Energy Workforce & Technology Council Members met in Denver August 3-5 for the 2022 Summer Meeting, with leaders from all sectors of the industry contributing to high-level discussion centering on energy production, regulations and policy, labor issues, supply chain challenges and more.
Colorado Gov. Jared Polis joined the opening reception and welcomed them to the state. Polis stressed the importance of the oil and gas industry to Colorado.
Board Member Marshall Dodson, President & CEO, Key Energy Services, kicked off the meeting on Thursday by recognizing a number of Members for their safety successes last year.
STATE OF THE ASSOCIATION
Energy Workforce CEO Leslie Beyer delivered her State of the Association address, highlighting the growing global energy demand and Member Companies who are broadening access to resources through energy expansion.
“The long-term outlook continually shows increases in global energy demand. Oil and gas are a very important part of energy security, and they are not going anywhere in future energy development. We are moving forward with reducing emissions in the industry and implementing new technologies, as oil and gas and the development of hydrocarbons are critical to our energy future.”Leslie Beyer, CEO, Energy Workforce
“We can achieve our environmental and sustainability goals while increasing U.S. production,” she said.
Beyer continued by highlighting regulatory hurdles the industry faces as it works to increase production and provide reliable, affordable energy. She also noted that continuing negative rhetoric from the Biden Administration is detrimental to energy security, increased innovation and overall industry morale.
“The vilification of our industry has constrained our access to capital, it has kept us from being able to recruit and attract the workforce we need to increase production, and it is not representative of who we are and the importance of what our industry does to power our world.”Leslie Beyer, CEO, Energy Workforce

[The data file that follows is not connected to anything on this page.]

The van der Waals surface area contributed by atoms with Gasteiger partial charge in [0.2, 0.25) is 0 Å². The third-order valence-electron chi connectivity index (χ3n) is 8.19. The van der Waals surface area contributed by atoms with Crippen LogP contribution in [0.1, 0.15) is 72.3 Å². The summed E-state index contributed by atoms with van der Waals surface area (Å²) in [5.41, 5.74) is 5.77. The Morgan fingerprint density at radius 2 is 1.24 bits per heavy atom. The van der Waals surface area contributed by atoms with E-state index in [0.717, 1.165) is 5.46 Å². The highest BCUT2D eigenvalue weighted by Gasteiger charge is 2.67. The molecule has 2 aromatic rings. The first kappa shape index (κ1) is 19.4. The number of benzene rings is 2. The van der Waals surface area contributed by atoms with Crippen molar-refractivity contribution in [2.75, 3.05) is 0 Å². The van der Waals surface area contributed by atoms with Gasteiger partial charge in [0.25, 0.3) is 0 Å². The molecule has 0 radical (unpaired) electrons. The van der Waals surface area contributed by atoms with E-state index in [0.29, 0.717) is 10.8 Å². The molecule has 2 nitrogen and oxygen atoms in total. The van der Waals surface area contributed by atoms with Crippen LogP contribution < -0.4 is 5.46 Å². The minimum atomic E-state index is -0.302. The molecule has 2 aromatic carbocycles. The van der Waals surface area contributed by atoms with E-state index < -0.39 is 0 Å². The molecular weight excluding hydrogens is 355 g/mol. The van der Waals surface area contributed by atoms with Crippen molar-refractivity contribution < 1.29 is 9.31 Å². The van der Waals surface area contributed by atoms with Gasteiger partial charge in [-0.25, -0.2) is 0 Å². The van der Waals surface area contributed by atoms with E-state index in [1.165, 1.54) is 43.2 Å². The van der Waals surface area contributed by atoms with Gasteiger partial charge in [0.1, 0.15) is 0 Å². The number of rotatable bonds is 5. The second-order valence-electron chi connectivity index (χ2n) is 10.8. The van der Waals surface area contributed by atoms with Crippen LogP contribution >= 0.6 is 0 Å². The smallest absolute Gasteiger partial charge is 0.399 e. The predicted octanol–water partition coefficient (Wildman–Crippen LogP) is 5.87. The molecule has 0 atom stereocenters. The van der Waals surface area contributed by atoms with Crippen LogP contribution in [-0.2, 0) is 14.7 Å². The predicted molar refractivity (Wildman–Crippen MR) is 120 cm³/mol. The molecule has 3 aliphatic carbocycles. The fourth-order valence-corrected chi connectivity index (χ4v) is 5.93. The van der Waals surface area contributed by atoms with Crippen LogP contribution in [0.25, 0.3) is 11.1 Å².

Even with the negativity coming from the Administration, the industry is strong and Beyer says she is focused on the positive, not the negative.
“We continue to focus on reduction of emissions, on safety, and on our workforce, but we need a regulatory environment that we can operate in with some certainty and we need access to capital to invest in new technologies of the future. We are not the enemy, we are the solution.”
She also highlighted the training programs, networking events and leadership development provided to Members during the year and encouraged participation.
“We believe the future looks very strong for our industry and as your trade association, we are focused on continuing to serve you, but we need your engagement. We are thrilled to represent you and support you, and we look forward to continuing to serve you for years to come,” she said.
Austin Harbour, Managing Director, Piper Sandler, provided a market outlook for the industry discussing recent policy at the Federal Reserve, inflation, the situation in Europe, oil and natural gas supply and demand dynamics, and how investors view the industry.
“At a high level, supply is tight, demand is relatively bullish, supply chains are challenging and access to capital is constrained,” Harbour said. “I believe the backdrop provides a unique opportunity for the industry to start fresh – generating substantial free cash flow and returns exceeding cost of capital, coupled with returning capital to shareholders – making it once again an exciting opportunity for investors.”
Energy Workforce COO Molly Determan moderated the session’s first panel, “The First 180 Days: Employee Selection, Onboarding and Retention Through the Lens of HSE.” Panelists included Micah Backlund, HSE Director, Helmerich & Payne; Gary Childress, Vice President – Health, Safety, Environmental and Sustainability, Oil States International; and Ken Houston, Vice President QHSE, Key Energy Services.
This panel delved into recruiting and interviewing potential employees, as well as looking for aptitude and attitude during the process and being honest about the expectations of the job.
“We are looking to find people seeking a career. We know we can build the skill sets and we know how to get them where they need to be to do the job, but we need people receptive to learning, following processes and committed to the work and their colleagues,” Houston said.